Louisiana Redfish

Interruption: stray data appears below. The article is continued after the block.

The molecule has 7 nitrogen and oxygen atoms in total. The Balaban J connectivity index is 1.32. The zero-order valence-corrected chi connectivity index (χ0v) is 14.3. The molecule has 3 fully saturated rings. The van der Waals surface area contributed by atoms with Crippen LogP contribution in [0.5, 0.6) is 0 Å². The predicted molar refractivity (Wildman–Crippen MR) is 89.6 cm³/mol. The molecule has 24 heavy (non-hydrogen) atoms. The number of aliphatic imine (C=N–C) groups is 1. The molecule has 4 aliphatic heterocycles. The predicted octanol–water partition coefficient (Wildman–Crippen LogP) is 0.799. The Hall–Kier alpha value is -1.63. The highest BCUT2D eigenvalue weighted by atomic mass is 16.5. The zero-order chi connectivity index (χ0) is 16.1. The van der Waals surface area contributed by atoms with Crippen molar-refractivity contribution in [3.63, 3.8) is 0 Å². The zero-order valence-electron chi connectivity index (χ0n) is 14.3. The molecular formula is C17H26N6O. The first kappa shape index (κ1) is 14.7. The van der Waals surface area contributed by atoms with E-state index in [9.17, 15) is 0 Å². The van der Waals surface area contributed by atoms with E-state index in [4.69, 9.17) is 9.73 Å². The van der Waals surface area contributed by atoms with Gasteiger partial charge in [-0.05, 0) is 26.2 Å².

Captain Brian Esposito, my regular Florida Keys guide, had been insisting for a number of years that I should fish with him in Louisiana. A native Floridian, every year he heads to the Mississippi delta to guide for giant redfish and black drum, right at the end of the road in Venice, Louisiana. Further piquing my curiosity were reports from other friends and a number of videos of big bull reds eating poppers off the surface. So I finally relented, swapped my May tarpon slot for a November redfish slot, and headed over to New Orleans. I managed to convince my good fishing friend Kelvin Ng to join me and commenced preparations. Redfish have been a great success story in the US, testament to what a concerted effort by fishermen can lead to. In the late 1970s, in response to excessive overfishing of redfish and speckled trout in Texas, a group of recreational anglers got together and started the Coastal Conservation Association, aka the CCA. The association grew, and as a consequence more funds were raised, which ultimately allowed the CCA to fight for netting bans, additional protection by having redfish status promoted to ‘Game Fish’, and bans on the sale of wild redfish. As a result the redfish and trout numbers have increased, with anglers now flying to the USA to fish for them. Definitely food for thought and something Australia could learn a lot from. Of all the areas that harbour redfish, the Mississippi delta has built up a reputation for large numbers of big fish, with fishing zones being the Biloxi marsh area around Hopedale, and the bottom of the Delta around Venice. In the fall the larger bull reds and black drum move into the shallows to feed on the abundant bait, and although the weather can make life difficult the numbers of large fish make it very appealing. Whilst Biloxi is closer to New Orleans, Venice is literally at the end of the road down the Mississippi. The other advantage of Venice over Biloxi, especially in the fall, is derived from the different vegetation and the shelter it provides during the frequent cold fronts — tall rushes here reduce the effect of the wind and provide additional protection, which means a lot less cancellations for the guides and their clients. Feedback from Brian on the accommodation front was that there wasn’t much available at all, and by looking at Google Maps I began to understand why, as it is a narrow stretch of land with oilfield facilities and nothing else. In the end we selected the Sportsmans Lodge – a large houseboat anchored in the Venice Marina. The drive down to Venice is far from scenic. For many years the area has been a centre for oil and gas production, clearly visible by the succession of service yards and heliports. Venice Marina is not much better; it’s all about shrimping and tuna fishing charters out in the gulf, but the odd flats skiff here and there gives a bit more of an insight into the local fishing. Upon arrival we settled into our accommodation, and apart from the constant drone of Fox news it was pleasant enough. The US election was on during our stay, adding a different perspective to the experience. The first morning we woke to a calm but overcast day, and Brian was outside tied up to the jetty waiting for us. We loaded our rods, drinks and lunch and set off on his Hells Bay skiff, first running out to the main branch of the Mississippi and then further and further into the marsh through small backwaters and channels. Most channels were very straight, indicating a man-made origin, with numerous oil and gas wellheads dotting the landscape. A lot of the hardware was rusty and looked ominous, but the environment did not seem to have suffered as there were waterbirds in abundance and massive amounts of baitfish, comprising schools of mullet and pogies. There was no sign of any legacy from the Deepwater Horizon/Macondo spill in 2010, evidence of the surprising capacity of these salty marsh environments to recover. REDFISH We started off in a sheltered bay and Brian had barely begun poling when the first waker appeared. The water was around 30–40 cm deep, with numerous patches of weed. It was not very clear but this wasn’t an issue as the wakes pushed by the bull reds were visible from quite a distance. They tend to move with intent, tracking straight, so you have plenty of time to get ready for the cast. Because of the slight murkiness of the water there was no need for long casts, but feeding the fish proved rather counter intuitive. The best presentation for redfish is to cast the fly just behind their head and drag it across their line of vision with a longer steady strip. Once that got their attention the retrieve needed to change to short ‘bumps’ and the bite would follow shortly afterwards. Do this to most other fish and they will run a mile, but once mastered it proved effective. Redfish are very satisfying to fish for, as if you do everything right they eat almost every time. The weather wasn’t great on that first morning but improved steadily during the day. We had plenty of shots at reds, and caught plenty too. What was most impressive was the average size of the fish, easily in the 15–20 lb class. The first day yielded Kelvin’s largest fish of 31 lb, and I managed to land a 28-pounder as well. We landed fish in the high 20 lb range every day; my biggest for the week topped out at 32 lb and there are fish in the 40 lb range caught every season. Most of our fishing took place in East, West and Grand bays, as well as the aptly named Redfish Bay. Depending on the weather, we would move around to get away from the prevailing wind, and fish either for waking fish or laid-up fish near the reeds. When the sun was out they were relatively easy to spot. When clouds came over we had to rely on Brian’s sixth sense, but often the fish would swim close to the boat and not spook as much, so a short accurate cast was often their undoing. We also found schools of fish in the open water that were easy to spot because of the large numbers of pelicans dive-bombing the bait. We didn’t get to visit the outer barrier islands, where the popper fishing on big schools of bull reds is meant to be insane, but that will have to wait for a future trip. We mainly used EP fibre streamers and Redfish Bugs, but spent some time fishing poppers as well. Although not as effective as the subsurface flies, the surface strikes on the poppers made up for it. Colour did not seem to make much of a difference; if the presentation was correct the fly would inevitably get eaten. Water depth varied as we moved from backwaters to areas closer to the ocean, but the constant factor was the amount of bait. In some of the more sheltered spots with clearer water it was fascinating to see schools of mullet with big reds casually swimming below them. Every now and then there would be a loud splash and one less mullet, with the rest of the school carrying on as if nothing had happened. BLACK DRUM The other fascinating quarry we chased is the black drum – they are closely related to the redfish and can grow to considerable size. The second morning we had one swim past that would have been in the 50 lb class; the wake it pushed was visible from a few hundred metres away. Unfortunately that fish was not interested in our offerings. Brian said they don’t normally eat when they are on the move, and the best opportunity to catch them is when they are lounging around. Brian also explained that the cast for black drum is even less intuitive than the one for the reds: the best way to get them to eat is to cast the fly as close as possible and ideally let it drop down right in front of their eyes. Then, once they see it, wait for the gills to flare and strike. Apparently they have very poor eyesight and a number of strange worm-like feelers under their mouth — all suited to rummaging on the sea bed looking for any tasty morsels. Even though they appear dark in pictures, and are called ‘black’ drum, the first one we came across was surprisingly visible as it sat in about two feet of water. I made a quick cast, the fly almost slid down its nose and that seemed to wake it up. It moved forward ever so slightly, I saw the gills flare and after counting one ‘Mississippi’ (forgive the pun) I set the hook and it was on. It put up a dogged fight — shorter runs but more stubborn than a red — and Brian secured it with the boga-grip and lifted it up for a picture. That was when I was able to truly notice how ugly and smelly they are: the slime left a smell on my clothes that lingered for the rest of the day. This only added to the charm of a different but engaging fish. I managed to catch one more during the week but I need to go back for a battleship sized one. Being less than two hours from New Orleans has its positives as well — even though it is too far to base yourself there for the fishing, there is a good chance that at least one day during the week will be blown out, so after waking up to wind and rain and waiting for a few hours, we called Brian and he suggested a visit to the war museum in NOLA. The museum was quite easy to find and proved to be an excellent experience, as confirmed by its rating on Tripadvisor. From the museum it was a pleasant 20 minute walk to Canal Street and into the French Quarter, where we were able to partake in shrimp po-boys for lunch and beignets and coffee at the Café du Monde for dessert. The walk down Bourbon Street during the day was a bit confronting, but at night time it’s alive until well into the early hours of the morning. Kelvin and I managed to experience it on our last night after the week’s fishing was completed, and all I can say is that we did manage to catch our flights home the next day, just…